Russell Crowe, no longer a young man at nearly 51, thinks women around his age should just get over themselves and even at “40, 45, 48” be content to move into their dotage on screen. Tell that to gorgeous new Bond “girl” Monica Belluci, who at 50 will star with four-years-younger Daniel Craig in the upcoming 007 spectacle, SPECTRE.
More to the point, Crowe — who, just in time for awards season, shared his uninformed opinion in Australia Women’s Weekly — has the naïve notion that as many fabulous roles are being written for women as for men like himself. “The best thing about the industry I’m in — movies — is that there are roles for people in all different stages of life,” he said.
People? I don’t think so. But men? Of course. As Zero Dark Thirty star Jessica Chastain, 37, told Cosmopolitan magazine in response: “There are some incredible actresses in their 50s and 60s who are not getting opportunities in films, and for someone to say there are plenty of roles for women that age ... [that] is not someone who’s going to the movie theatre.”
Clearly, Crowe needs to get out more. There’s no disputing the fact that there are fewer parts for women in their 40s, 50s and 60s — it’s as if those are the invisible years. Let’s just look at 2014. Where was Sandra Bullock, 50, or Penelope Cruz, 40, or Halle Berry, 48, or Hillary Swank, 40, or Sharon Stone, 56, or Michelle Pfeiffer, 56, or Jodie Foster, 52, or Sigourney Weaver, 65 — oh, wait! — she got about a second and half on screen in Exodus: Gods and Kings.
These women who are not pining away for “ingénue” roles, as Crowe suggested in his interview. Rather, they are Crowe’s accomplished
peers (Oscar nominees and winners all), and they deserve the same opportunity for work of substance that his male peers get. This year, however, only Julianne Moore (54, in Still Alice) and Amy Adams (40, in Big Eyes) got the chance to star in a big studio movie worthy of their talents. Meanwhile, Tom Cruise, 52, did so in Edge of Tomorrow and Michael Keaton, 63, did in Birdman and Bill Murray, 64, did in St. Vincent and Brad Pitt, 51, did in Fury and Mark Wahlberg, 43, did in The Gambler and Ben Stiller, 49, did in Night at the Museum 3 and Steve Carell, 52, did in Foxcatcher and Denzel Washington, 60, did in The Equalizer and Ralph Fiennes, 52, did in The Grand Budapest Hotel and — well, you get the picture.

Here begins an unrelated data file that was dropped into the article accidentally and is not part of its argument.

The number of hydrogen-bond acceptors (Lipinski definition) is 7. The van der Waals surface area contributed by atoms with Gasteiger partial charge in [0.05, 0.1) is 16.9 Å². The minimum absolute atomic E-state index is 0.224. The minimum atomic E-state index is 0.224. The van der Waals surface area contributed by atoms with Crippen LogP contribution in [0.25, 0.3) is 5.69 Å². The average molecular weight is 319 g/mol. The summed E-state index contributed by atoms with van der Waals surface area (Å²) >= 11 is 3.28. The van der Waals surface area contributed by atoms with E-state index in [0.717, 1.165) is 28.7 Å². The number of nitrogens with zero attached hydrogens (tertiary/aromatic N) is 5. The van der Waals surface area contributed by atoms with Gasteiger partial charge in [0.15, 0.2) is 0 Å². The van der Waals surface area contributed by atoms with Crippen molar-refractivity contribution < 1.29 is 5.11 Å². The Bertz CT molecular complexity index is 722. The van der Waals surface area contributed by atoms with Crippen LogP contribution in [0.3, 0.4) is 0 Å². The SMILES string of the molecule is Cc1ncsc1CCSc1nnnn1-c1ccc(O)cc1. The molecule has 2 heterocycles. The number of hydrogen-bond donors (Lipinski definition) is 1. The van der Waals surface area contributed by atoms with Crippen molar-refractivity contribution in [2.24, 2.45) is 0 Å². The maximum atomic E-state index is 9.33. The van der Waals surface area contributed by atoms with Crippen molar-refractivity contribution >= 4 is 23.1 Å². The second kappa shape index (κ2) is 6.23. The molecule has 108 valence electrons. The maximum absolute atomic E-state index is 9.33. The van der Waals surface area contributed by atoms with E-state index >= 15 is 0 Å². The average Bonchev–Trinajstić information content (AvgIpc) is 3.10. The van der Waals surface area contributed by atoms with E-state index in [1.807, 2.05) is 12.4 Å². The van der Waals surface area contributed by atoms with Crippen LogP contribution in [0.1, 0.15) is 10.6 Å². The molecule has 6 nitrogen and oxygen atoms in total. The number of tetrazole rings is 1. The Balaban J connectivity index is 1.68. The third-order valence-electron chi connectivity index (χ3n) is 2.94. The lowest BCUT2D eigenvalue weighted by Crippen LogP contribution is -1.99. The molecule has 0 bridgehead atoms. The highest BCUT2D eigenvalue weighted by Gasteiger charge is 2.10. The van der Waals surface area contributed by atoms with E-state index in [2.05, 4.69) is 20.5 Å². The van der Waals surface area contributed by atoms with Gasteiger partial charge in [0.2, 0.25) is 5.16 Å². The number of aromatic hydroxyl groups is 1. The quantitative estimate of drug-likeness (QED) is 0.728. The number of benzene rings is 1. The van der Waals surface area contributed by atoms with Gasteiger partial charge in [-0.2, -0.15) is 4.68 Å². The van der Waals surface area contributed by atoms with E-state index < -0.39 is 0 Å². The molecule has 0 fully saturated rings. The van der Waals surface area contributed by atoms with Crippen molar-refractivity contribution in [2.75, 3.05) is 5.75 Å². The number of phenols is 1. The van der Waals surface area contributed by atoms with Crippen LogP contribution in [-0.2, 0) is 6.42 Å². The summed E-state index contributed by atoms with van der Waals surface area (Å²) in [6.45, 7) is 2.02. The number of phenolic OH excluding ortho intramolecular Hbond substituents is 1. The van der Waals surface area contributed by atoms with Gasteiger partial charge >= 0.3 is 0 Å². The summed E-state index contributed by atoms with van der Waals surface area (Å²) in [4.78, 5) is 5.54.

Of nine actresses nominated for 10 Golden Globes as best actress in a movie (Moore was nominated twice), just four are 40 or older. All 10 best-actor nominees are 40 or more.
So let’s get real. Crowe cites Meryl Streep and Helen Mirren as examples of women who are working because they are willing to “be in their own skin” and play their age instead of wishing for roles that will make them seem younger to the adoring public.
A) That’s insulting. They are working because they are huge talents who can play anything. B) Seriously? There is no reason that Streep — who steps onto red carpets looking as glamorous at 65 as she did at 25 — should not more often play roles like the attractive beauty-magazine editor from The Devil Wears Prada, a woman who looks like Streep does in real life, instead of ugly old witches (the current Into the Woods) or matronly old ladies (last year’s matriarch of August Osage County).
And Mirren, who can rock a bikini at 65, could — some would say should — be rockin’ one on screen too. She was well into her 50s when she played the ringleader of a group of older women who posed naked to raise money for a cause in Calendar Girls — and she got a Golden Globe nod for it. So must she now be confined to mid-calf skirts and sensible shoes, as she was in The Hundred Foot Journey, The Queen and more?
An ever-gracious Streep, out promoting Into the Woods, was kind enough to give Crowe the benefit of a doubt when asked her reaction to the little brouhaha he has stirred: “It’s good to live in the place you are,” she said.
No doubt. But the point is, you have to have a place first.
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Photo credits: Moore, Sony Pictures Classics; Bullock and Mirren, Getty Images